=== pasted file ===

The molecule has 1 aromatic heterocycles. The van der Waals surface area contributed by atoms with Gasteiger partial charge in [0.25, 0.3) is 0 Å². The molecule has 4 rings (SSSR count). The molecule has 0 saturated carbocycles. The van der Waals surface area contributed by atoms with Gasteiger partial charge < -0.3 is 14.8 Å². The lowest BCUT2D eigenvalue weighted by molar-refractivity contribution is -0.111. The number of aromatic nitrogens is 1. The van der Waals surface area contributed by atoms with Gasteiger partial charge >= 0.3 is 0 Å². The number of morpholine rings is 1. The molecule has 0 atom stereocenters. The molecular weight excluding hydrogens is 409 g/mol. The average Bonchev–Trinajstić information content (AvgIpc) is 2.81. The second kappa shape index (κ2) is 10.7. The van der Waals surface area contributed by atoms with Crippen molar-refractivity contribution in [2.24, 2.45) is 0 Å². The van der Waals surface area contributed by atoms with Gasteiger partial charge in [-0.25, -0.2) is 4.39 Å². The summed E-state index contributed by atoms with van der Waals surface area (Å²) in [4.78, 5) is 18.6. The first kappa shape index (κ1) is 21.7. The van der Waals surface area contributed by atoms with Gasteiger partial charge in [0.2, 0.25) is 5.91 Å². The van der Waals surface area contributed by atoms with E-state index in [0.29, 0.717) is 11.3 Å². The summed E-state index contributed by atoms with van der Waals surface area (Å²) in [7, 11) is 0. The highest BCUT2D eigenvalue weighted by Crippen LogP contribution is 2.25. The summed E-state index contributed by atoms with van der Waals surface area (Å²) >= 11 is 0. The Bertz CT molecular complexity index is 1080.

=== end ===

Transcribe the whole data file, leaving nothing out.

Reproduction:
The molecule has 1 aromatic heterocycles. The van der Waals surface area contributed by atoms with Gasteiger partial charge in [0.25, 0.3) is 0 Å². The molecule has 4 rings (SSSR count). The molecule has 0 saturated carbocycles. The van der Waals surface area contributed by atoms with Gasteiger partial charge < -0.3 is 14.8 Å². The lowest BCUT2D eigenvalue weighted by molar-refractivity contribution is -0.111. The number of aromatic nitrogens is 1. The van der Waals surface area contributed by atoms with Gasteiger partial charge >= 0.3 is 0 Å². The number of morpholine rings is 1. The molecule has 0 atom stereocenters. The molecular weight excluding hydrogens is 409 g/mol. The average Bonchev–Trinajstić information content (AvgIpc) is 2.81. The second kappa shape index (κ2) is 10.7. The van der Waals surface area contributed by atoms with Crippen molar-refractivity contribution in [2.24, 2.45) is 0 Å². The van der Waals surface area contributed by atoms with Gasteiger partial charge in [-0.25, -0.2) is 4.39 Å². The summed E-state index contributed by atoms with van der Waals surface area (Å²) in [4.78, 5) is 18.6. The first kappa shape index (κ1) is 21.7. The van der Waals surface area contributed by atoms with Gasteiger partial charge in [0.2, 0.25) is 5.91 Å². The van der Waals surface area contributed by atoms with E-state index in [0.29, 0.717) is 11.3 Å². The summed E-state index contributed by atoms with van der Waals surface area (Å²) in [7, 11) is 0. The highest BCUT2D eigenvalue weighted by Crippen LogP contribution is 2.25. The summed E-state index contributed by atoms with van der Waals surface area (Å²) >= 11 is 0. The Bertz CT molecular complexity index is 1080.